Baker flip-flops on Airbnb tax

Won't support Senate's tax on short-term rentals


GOV. CHARLIE BAKER, admitting Monday that he spoke too soon last week when he endorsed a Senate plan to tax short-term housing rentals, showed himself to be conflicted over how to maintain the anti-tax image he tries to project and still be the fair-minded business advocate who wants to even competition across industries.

Baker offered a mea culpa on Monday afternoon, telling reporters “lesson learned” after he backed a Senate-proposed expansion of the state’s hotel and motel tax before actually reading the bill.

“It’s very broad and it covers a variety of rentals that I would never dream of having Massachusetts tax,” Baker said after meeting with House Speaker Robert DeLeo and Senate President Stanley Rosenberg, who dialed in remotely from Philadelphia where he is attending the Democratic National Convention.

The Senate proposal applies the state’s lodging tax to short-term rentals through online websites such as Airbnb to help pay for an expansion of the earned income tax credit for low-income families. Since saying he would sign the measure last Thursday on the radio, Baker has since expressed concern that the Senate bill would also tax rooms at currently-exempt bed and breakfasts which have fewer than four rooms as well as vacation rentals in places like Cape Cod.

“My position at the moment is going to be I’m not interested in raising taxes until I do a little more homework on this. That’s probably what I should have said last week,” Baker said.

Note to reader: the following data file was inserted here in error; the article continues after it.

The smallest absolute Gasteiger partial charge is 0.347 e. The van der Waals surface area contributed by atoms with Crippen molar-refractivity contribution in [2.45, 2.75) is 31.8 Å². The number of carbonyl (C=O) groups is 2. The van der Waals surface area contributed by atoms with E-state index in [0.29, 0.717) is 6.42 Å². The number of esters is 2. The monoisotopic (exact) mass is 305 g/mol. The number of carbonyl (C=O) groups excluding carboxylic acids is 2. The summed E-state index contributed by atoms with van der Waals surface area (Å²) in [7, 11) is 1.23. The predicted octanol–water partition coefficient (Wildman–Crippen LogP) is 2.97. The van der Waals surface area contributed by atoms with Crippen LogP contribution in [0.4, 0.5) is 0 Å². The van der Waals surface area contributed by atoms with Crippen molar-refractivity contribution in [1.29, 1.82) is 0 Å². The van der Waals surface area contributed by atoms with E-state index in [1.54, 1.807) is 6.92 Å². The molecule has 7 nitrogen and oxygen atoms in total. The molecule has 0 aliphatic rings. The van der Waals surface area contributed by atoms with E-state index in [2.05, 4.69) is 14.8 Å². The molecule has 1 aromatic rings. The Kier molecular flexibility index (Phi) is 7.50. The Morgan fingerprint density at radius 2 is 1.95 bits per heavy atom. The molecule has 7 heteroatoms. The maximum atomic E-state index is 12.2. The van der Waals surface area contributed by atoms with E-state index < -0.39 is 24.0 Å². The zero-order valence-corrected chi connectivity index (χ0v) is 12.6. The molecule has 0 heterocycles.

But after his administration signaled that Baker was still supportive of Airbnb’s efforts to work with policymakers to “assess and collect the appropriate room occupancy taxes,” Baker appeared torn over how best to put traditional hotels and online, short-term rental businesses on equal footing.

“That’s a legitimate issue and one that’s worth discussing, but if anybody thinks I’m walking back my no new taxes view of the world, they’re mistaken,” Baker said.

Baker has resisted efforts to get him to entertain higher taxes to pay for priorities within the budget, but in 2014 he refused to sign a no-new-taxes pledge saying at the time that he did not want to be boxed into a position should a proposal arise to simplify the tax code.

In Cleveland last week at the Republican National Convention, anti-tax evangelist Grover Norquist, the founder of Americans for Tax Reform, said Massachusetts voters have reason to be concerned.

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“So you have to worry. You always do. There’s only one reason not to take the pledge and that’s because you want to raise taxes, and if you’re not going to do it, you put it in writing,” Norquist said.

However, Baker on Monday seemed to harden his anti-tax position even if it meant leaving the market imbalance in place between hotels and short-term apartment rentals.

“I’m not interested in raising taxes. I am interested in level playing fields. At this point in time on this particular issue, those two things seem to be in conflict,” Baker said.